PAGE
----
Unfortunately for many, school will be back in session soon, if it isn’t already. Reading textbooks and memorizing facts isn’t very interesting, we know (unless you’re Hermione Granger). On the bright side, there are lots of people looking into textbook alternatives and looking for new, creative (and hopefully more fun) ways to learn. For instance, Amplify Learning is working on all kinds of electronic learning projects, you can read a little about it here and at their website.
There’s also a lot of great open source education out there, like Khan Academy, Open Culture and websites like MathTV.
The library has tons of books on teaching and learning as well. Come in and check out the 370s.
Stay connected: Facebook, Twitter, blog.
Sadly, summer is coming to the end. August 30 is the end of young adult summer reading! Don’t forget to log your books so you can collect your prizes and raffle tickets and be entered in the Grand Prize Drawing. August 30 is also the LAST DAY to collect prizes (and log reading) so come in soon!
If you’re in the children’s summer reading program, don’t forget to come in and collect your prizes! You can no longer log your books, but hurry in to get your prizes and something new to read.
The Boys in the Boat: Nine Americans and their Epic Quest for Gold at the 1936 Berlin Olympics by Daniel James Brown is this week’s staff pick. Our staff member said she was totally absorbed by the book and learned about rowing, or crew, while immersing herself in Joe Rantz’s (one of the rowers) story. While the story mostly focuses on Rantz, it goes into the personal history of the entire team and sets their quest for Olympic gold against the backdrop of Hitler’s rise to power and the propaganda machine. This balance of personal history and world events makes a riveting story. We have it in several formats, so check out a copy today.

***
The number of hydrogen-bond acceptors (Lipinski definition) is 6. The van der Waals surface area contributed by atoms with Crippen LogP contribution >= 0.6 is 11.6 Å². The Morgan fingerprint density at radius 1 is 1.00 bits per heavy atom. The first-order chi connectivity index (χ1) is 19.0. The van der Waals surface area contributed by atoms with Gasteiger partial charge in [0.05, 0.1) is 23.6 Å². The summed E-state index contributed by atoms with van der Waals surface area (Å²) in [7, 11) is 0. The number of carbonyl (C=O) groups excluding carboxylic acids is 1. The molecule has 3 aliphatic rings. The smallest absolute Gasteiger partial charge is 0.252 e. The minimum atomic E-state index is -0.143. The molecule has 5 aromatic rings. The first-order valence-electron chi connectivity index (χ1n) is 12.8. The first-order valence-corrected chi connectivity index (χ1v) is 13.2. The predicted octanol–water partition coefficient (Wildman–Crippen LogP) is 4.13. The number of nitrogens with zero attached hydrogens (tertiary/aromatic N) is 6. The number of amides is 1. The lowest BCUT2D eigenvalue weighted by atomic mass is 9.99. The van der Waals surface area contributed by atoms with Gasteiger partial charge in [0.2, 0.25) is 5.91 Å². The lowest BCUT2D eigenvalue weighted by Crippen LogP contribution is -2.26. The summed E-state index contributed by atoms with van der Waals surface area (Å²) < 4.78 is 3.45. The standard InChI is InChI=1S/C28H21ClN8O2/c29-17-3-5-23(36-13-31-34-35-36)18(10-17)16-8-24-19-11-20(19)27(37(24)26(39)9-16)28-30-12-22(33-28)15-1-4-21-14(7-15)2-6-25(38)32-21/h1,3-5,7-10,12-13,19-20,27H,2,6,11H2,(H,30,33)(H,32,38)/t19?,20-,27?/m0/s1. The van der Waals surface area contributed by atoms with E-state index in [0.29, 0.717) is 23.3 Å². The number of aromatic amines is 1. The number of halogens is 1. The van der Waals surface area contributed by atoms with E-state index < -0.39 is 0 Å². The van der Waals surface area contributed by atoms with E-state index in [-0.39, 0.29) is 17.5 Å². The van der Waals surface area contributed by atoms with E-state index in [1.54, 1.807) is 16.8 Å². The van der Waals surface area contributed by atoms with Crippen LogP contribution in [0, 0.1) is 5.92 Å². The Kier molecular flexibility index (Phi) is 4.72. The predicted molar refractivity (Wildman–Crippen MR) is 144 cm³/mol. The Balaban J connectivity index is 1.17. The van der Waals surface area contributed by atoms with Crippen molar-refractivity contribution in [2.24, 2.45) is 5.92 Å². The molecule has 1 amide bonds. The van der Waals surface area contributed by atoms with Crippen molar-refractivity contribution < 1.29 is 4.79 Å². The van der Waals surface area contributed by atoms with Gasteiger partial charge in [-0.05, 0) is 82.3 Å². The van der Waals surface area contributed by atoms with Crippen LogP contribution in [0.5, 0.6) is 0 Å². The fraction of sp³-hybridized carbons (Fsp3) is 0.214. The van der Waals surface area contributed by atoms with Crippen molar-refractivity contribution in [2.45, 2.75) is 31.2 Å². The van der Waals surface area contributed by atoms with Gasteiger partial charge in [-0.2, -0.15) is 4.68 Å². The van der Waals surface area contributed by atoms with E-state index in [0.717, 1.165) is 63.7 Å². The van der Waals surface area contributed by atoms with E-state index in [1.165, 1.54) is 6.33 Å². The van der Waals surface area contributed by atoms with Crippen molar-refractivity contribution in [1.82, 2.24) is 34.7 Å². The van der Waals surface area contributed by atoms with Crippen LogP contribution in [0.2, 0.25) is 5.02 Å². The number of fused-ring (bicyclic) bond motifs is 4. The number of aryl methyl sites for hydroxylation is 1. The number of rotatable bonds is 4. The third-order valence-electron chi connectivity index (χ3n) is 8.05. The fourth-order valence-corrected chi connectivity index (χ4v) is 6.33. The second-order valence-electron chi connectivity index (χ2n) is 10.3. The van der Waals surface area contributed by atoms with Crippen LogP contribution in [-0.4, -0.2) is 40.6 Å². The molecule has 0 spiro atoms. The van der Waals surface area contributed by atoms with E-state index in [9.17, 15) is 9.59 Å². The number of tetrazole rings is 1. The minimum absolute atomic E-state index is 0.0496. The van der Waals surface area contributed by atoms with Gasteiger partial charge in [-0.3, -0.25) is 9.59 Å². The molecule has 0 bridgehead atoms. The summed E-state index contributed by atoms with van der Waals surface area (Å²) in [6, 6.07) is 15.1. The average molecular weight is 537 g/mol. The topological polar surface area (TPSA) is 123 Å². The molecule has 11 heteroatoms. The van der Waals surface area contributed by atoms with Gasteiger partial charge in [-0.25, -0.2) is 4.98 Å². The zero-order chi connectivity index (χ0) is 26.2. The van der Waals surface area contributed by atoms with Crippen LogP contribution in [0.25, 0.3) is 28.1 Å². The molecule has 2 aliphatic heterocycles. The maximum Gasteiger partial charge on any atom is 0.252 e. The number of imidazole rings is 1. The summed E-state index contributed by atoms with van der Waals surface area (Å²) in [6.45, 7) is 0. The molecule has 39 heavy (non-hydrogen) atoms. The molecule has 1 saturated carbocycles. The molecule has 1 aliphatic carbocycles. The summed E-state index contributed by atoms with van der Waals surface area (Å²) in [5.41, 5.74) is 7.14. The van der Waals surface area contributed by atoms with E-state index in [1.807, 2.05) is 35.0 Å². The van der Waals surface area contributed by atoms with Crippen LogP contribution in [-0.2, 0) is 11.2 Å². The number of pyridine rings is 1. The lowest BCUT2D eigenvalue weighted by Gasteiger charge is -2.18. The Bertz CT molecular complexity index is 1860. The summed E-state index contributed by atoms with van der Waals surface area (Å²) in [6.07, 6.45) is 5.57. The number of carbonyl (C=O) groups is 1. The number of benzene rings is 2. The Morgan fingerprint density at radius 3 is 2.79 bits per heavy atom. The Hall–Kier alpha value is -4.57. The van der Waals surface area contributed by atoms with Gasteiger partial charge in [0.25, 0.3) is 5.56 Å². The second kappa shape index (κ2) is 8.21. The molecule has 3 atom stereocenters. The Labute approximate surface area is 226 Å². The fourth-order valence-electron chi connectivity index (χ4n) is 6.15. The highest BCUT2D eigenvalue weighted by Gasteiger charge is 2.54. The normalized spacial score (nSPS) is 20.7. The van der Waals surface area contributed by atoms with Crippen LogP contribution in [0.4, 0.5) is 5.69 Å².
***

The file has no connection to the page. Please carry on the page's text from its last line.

“Daniel James Brown’s robust book tells the story of the University of Washington’s 1936 eight-oar crew and their epic quest for an Olympic gold medal, a team that transformed the sport and grabbed the attention of millions of Americans. The sons of loggers, shipyard workers, and farmers, the boys defeated elite rivals first from eastern and British universities and finally the German crew rowing for Adolf Hitler in the Olympic games in Berlin, 1936.
The emotional heart of the story lies with one rower, Joe Rantz, a teenager without family or prospects, who rows not for glory, but to regain his shattered self-regard and to find a place he can call home. The crew is assembled by an enigmatic coach and mentored by a visionary, eccentric British boat builder, but it is their trust in each other that makes them a victorious team. They remind the country of what can be done when everyone quite literally pulls together—a perfect melding of commitment, determination, and optimism.
Drawing on the boys’ own diaries and journals, their photos and memories of a once-in-a-lifetime shared dream, The Boys in the Boat is an irresistible story about beating the odds and finding hope in the most desperate of times—the improbable, intimate story of nine working-class boys from the American west who, in the depths of the Great Depression, showed the world what true grit really meant. It will appeal to readers of Erik Larson, Timothy Egan, James Bradley, and David Halberstam’s The Amateurs.”–Taken from Goodreads.com